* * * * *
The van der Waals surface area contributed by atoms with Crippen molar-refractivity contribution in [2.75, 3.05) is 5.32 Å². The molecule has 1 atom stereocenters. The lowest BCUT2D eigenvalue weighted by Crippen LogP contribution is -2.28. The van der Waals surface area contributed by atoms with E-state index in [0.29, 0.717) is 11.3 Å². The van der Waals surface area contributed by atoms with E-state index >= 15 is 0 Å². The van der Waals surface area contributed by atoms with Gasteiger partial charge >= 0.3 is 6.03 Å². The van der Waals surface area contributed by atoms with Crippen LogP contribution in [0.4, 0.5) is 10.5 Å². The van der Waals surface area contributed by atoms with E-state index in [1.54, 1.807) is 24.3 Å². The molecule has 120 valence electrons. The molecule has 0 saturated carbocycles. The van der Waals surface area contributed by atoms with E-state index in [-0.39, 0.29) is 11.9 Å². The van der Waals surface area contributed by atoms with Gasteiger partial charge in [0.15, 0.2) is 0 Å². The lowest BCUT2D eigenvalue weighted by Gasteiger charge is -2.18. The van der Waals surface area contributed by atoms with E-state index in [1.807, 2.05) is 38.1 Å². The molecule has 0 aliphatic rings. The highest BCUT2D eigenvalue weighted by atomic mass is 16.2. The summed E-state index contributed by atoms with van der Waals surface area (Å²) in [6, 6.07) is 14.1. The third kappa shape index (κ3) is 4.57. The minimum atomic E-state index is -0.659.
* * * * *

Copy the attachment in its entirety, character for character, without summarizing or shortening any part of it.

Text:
The van der Waals surface area contributed by atoms with Crippen molar-refractivity contribution in [2.75, 3.05) is 5.32 Å². The molecule has 1 atom stereocenters. The lowest BCUT2D eigenvalue weighted by Crippen LogP contribution is -2.28. The van der Waals surface area contributed by atoms with E-state index in [0.29, 0.717) is 11.3 Å². The van der Waals surface area contributed by atoms with E-state index >= 15 is 0 Å². The van der Waals surface area contributed by atoms with Gasteiger partial charge >= 0.3 is 6.03 Å². The van der Waals surface area contributed by atoms with Crippen LogP contribution in [0.4, 0.5) is 10.5 Å². The van der Waals surface area contributed by atoms with E-state index in [1.54, 1.807) is 24.3 Å². The molecule has 120 valence electrons. The molecule has 0 saturated carbocycles. The van der Waals surface area contributed by atoms with E-state index in [-0.39, 0.29) is 11.9 Å². The van der Waals surface area contributed by atoms with Gasteiger partial charge in [0.15, 0.2) is 0 Å². The lowest BCUT2D eigenvalue weighted by Gasteiger charge is -2.18. The van der Waals surface area contributed by atoms with E-state index in [1.807, 2.05) is 38.1 Å². The molecule has 0 aliphatic rings. The highest BCUT2D eigenvalue weighted by atomic mass is 16.2. The summed E-state index contributed by atoms with van der Waals surface area (Å²) in [6, 6.07) is 14.1. The third kappa shape index (κ3) is 4.57. The minimum atomic E-state index is -0.659.